Nancy and Bill are getting divorced. They have no children but they do have a Golden Doodle, Alfie that they purchased together after they were married. Nancy and Bill think of Alfie as their child, and they both want Alfie to live with them. Nancy wonders if she can file a Motion for Custody of the family pet.
Under Maryland law, Nancy cannot file a Motion for Custody. Alfie is not considered by law to be a child, or child-like even though Nancy and Bill think of Alfie as their child. In Maryland, a pet is considered tangible personal property. If the pet was purchased during the marriage, using marital funds, as Alfie was, then the pet is marital personal property. Nancy and Bill must either reach an agreement regarding Alfie, or Alfie may be sold like all of the other personal property they own together.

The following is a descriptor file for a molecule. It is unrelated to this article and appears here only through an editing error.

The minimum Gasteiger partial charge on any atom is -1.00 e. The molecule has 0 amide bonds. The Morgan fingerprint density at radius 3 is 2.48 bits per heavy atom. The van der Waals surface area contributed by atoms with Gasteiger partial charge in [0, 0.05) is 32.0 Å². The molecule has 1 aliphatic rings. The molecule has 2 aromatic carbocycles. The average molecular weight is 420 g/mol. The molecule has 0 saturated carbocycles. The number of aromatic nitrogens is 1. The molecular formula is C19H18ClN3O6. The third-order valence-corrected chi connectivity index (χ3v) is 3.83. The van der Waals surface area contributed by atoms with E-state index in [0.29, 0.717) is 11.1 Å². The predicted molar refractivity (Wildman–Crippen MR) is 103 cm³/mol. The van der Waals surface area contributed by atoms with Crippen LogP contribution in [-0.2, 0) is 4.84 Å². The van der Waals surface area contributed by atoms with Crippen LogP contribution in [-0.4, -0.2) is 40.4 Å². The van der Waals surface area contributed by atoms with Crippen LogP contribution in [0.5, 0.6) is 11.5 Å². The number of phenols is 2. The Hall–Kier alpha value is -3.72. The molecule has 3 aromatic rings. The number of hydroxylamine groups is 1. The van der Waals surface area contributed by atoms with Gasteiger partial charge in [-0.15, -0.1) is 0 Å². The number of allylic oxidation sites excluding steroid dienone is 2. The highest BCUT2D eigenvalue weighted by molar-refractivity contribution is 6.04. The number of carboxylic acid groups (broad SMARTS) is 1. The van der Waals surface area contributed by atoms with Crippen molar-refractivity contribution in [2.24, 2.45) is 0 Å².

Nancy Kay, in her article “ Who Keeps the Family Dog”, suggests 5 things divorcing spouses like Nancy and Bill should consider when deciding who shall keep the family pet:
1. Who has a flexible work schedule or access to a reliable person who can fill in for them to care properly for the pet while they are at work.
2. Who has the financial means to provide for the pet throughout the expected length of the pet's life span?
3. Who has the majority of parenting time with the children who are attached to the family pet?
4. Has either of you neglected the pet's basic needs or acted abusively toward the pet?
5. Who will have more space for the dog to exercise and play following divorce?
Some States are enacting legislation that allows judges to decide custody of the family pet using the “best interest” doctrine just as they do when deciding custody of children, or determining that the pet should go with the children. We will see what changes, if any, develop in Maryland over the next few years.